You may have already won! In fact, you did already win! You won your very own island, in the deepest reaches of the unexplored ocean! Well, mostly unexplored. As it happens, there was a small military base there before you, and when they packed up and flew out they left behind an assortment of scraps, munitions, tunnels, … and unexploded defensive ordnance. That’s right: You now possess your very own minefield.

The minefield consists of an $m\times n$ grid, with any square of the grid holding 0 or 1 mines. Fortunately, you were able to recover the engineers’ plans from when they deployed the mines. Unfortunately, the exact locations of the mines were never written down: the engineers had a preselected independent probability of deploying a mine in each square. However, you do know how many mines were placed in total.

You would like to estimate how safe various parts of your island are. Write a program to compute the probability of mine counts over various subsets of the minefield.

The first line of input contains four integers $m$, $n$, $t$, and $q$, where $m$ and $n$ ($1 \leq m,n \leq 500$) are the dimensions of the minefield, $t$ ($0 \leq t \leq mn$) is the total number of mines, and $q$ ($0 \leq q \leq 500$) is the number of queries. The second line contains $m$ real numbers $p_1, p_2, \ldots , p_ m$ ($0 \leq p_ i \leq 0.1$ for all $i$, with at most six digits after the decimal point specified), and the third line contains $n$ real numbers $q_1, q_2, \ldots , q_ n$ ($0 \leq q_ j \leq 0.1$ for all $j$, with at most six digits after the decimal point specified). The preselected probability of the engineers placing a mine on square $(i, j)$ is $p_ i + q_ j$. All choices of whether to place a mine on a given square were made independently, and the value of $t$ is chosen so that the probability of deploying exactly $t$ mines is at least $10^{-5}$.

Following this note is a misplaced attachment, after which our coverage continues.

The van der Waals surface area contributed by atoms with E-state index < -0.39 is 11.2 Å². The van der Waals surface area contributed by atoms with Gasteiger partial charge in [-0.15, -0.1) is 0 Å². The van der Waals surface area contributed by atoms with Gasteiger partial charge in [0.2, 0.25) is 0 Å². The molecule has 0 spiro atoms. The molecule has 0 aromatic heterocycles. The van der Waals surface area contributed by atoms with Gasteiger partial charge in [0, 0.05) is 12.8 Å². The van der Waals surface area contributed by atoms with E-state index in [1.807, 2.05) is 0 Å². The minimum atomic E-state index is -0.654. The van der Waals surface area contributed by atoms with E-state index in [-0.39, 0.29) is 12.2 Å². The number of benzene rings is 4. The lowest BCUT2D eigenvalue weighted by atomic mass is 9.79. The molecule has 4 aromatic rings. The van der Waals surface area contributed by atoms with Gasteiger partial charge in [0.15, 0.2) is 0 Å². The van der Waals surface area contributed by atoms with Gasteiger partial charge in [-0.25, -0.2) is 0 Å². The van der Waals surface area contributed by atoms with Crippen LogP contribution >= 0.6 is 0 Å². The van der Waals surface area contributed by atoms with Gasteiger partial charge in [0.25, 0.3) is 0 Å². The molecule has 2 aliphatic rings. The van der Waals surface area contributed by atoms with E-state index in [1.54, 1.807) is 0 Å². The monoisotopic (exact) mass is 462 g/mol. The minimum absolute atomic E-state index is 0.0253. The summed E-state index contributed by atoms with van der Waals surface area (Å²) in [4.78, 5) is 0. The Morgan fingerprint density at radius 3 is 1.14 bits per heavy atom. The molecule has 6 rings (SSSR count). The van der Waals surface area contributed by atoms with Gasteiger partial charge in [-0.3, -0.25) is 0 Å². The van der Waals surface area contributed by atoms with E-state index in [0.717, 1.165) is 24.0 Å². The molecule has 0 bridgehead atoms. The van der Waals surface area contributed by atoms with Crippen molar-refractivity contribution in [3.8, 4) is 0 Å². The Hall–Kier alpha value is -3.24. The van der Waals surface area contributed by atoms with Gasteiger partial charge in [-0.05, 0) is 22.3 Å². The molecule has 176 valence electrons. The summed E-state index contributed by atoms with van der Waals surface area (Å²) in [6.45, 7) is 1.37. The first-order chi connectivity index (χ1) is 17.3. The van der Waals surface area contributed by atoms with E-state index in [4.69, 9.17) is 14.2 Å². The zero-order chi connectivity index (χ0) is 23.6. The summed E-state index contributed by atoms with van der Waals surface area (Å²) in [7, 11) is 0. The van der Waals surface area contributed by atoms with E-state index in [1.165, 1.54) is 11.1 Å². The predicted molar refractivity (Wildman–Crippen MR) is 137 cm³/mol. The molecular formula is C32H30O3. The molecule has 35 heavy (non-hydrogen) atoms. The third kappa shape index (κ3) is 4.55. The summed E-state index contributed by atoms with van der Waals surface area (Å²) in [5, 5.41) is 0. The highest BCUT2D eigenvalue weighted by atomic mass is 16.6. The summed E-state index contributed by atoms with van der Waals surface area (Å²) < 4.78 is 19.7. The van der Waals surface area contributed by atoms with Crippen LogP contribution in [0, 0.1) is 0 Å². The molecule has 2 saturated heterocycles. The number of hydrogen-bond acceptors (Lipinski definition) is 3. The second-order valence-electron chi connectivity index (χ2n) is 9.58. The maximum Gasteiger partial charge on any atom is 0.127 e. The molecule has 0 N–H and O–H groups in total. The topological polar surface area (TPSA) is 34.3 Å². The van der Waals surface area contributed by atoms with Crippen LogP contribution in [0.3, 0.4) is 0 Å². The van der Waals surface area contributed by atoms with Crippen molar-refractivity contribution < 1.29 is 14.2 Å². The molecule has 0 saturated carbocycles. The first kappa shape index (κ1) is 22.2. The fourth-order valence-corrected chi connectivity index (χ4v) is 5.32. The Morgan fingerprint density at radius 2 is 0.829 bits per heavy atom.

Each of the remaining $q$ lines describes a single query. Each of those lines begins with an integer $s$ ($0 \leq s \leq 500$), followed by $s$ pairs of integers $i$ and $j$ ($1 \leq i \leq m$, $1 \leq j \leq n$), which are the coordinates of $s$ distinct squares in the grid.

For each query with $s$ squares, output $s+1$ real numbers, which are the probabilities of the $s$ given squares containing $0, 1, \ldots , s$ mines. Your answer should have an absolute error of at most $10^{-6}$.

Sample Input 1 | Sample Output 1 |
---|---|

2 2 1 2 0.05 0.05 0.05 0.05 1 1 1 2 2 1 1 2 |
0.75 0.25 0.5 0.5 0 |

Sample Input 2 | Sample Output 2 |
---|---|

3 4 3 4 0.02 0.04 0.06 0.005 0.07 0.035 0.09 1 3 2 3 1 4 2 4 3 4 4 1 2 2 3 3 1 1 4 8 1 1 1 2 1 3 2 1 2 3 3 1 3 2 3 3 |
0.649469772 0.350530228 0.219607636 0.527423751 0.237646792 0.015321822 0.267615440 0.516222318 0.201611812 0.014550429 0 0.054047935 0.364731941 0.461044157 0.120175967 0 0 0 0 0 |